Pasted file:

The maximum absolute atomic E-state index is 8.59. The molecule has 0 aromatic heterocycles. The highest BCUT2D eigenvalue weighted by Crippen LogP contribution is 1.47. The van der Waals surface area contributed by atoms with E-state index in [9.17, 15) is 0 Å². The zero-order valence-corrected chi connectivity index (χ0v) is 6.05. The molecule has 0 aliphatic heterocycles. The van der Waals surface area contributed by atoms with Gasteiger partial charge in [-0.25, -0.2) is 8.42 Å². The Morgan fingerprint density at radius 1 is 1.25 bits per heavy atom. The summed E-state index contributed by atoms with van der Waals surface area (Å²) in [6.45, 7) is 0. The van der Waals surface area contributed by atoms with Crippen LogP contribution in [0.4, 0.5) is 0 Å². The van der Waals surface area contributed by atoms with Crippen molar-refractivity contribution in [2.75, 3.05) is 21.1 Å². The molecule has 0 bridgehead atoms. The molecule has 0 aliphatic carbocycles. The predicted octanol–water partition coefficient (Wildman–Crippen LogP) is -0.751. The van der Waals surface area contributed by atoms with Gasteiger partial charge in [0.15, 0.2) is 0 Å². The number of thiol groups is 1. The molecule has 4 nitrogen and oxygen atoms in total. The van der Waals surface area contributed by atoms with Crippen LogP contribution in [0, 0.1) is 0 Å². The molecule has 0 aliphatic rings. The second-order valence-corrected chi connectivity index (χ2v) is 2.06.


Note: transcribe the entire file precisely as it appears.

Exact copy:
The maximum absolute atomic E-state index is 8.59. The molecule has 0 aromatic heterocycles. The highest BCUT2D eigenvalue weighted by Crippen LogP contribution is 1.47. The van der Waals surface area contributed by atoms with E-state index in [9.17, 15) is 0 Å². The zero-order valence-corrected chi connectivity index (χ0v) is 6.05. The molecule has 0 aliphatic heterocycles. The van der Waals surface area contributed by atoms with Gasteiger partial charge in [-0.25, -0.2) is 8.42 Å². The Morgan fingerprint density at radius 1 is 1.25 bits per heavy atom. The summed E-state index contributed by atoms with van der Waals surface area (Å²) in [6.45, 7) is 0. The van der Waals surface area contributed by atoms with Crippen LogP contribution in [0.4, 0.5) is 0 Å². The van der Waals surface area contributed by atoms with Crippen molar-refractivity contribution in [2.75, 3.05) is 21.1 Å². The molecule has 0 bridgehead atoms. The molecule has 0 aliphatic carbocycles. The predicted octanol–water partition coefficient (Wildman–Crippen LogP) is -0.751. The van der Waals surface area contributed by atoms with Gasteiger partial charge in [0.15, 0.2) is 0 Å². The number of thiol groups is 1. The molecule has 4 nitrogen and oxygen atoms in total. The van der Waals surface area contributed by atoms with Crippen LogP contribution in [0, 0.1) is 0 Å². The molecule has 0 aliphatic rings. The second-order valence-corrected chi connectivity index (χ2v) is 2.06.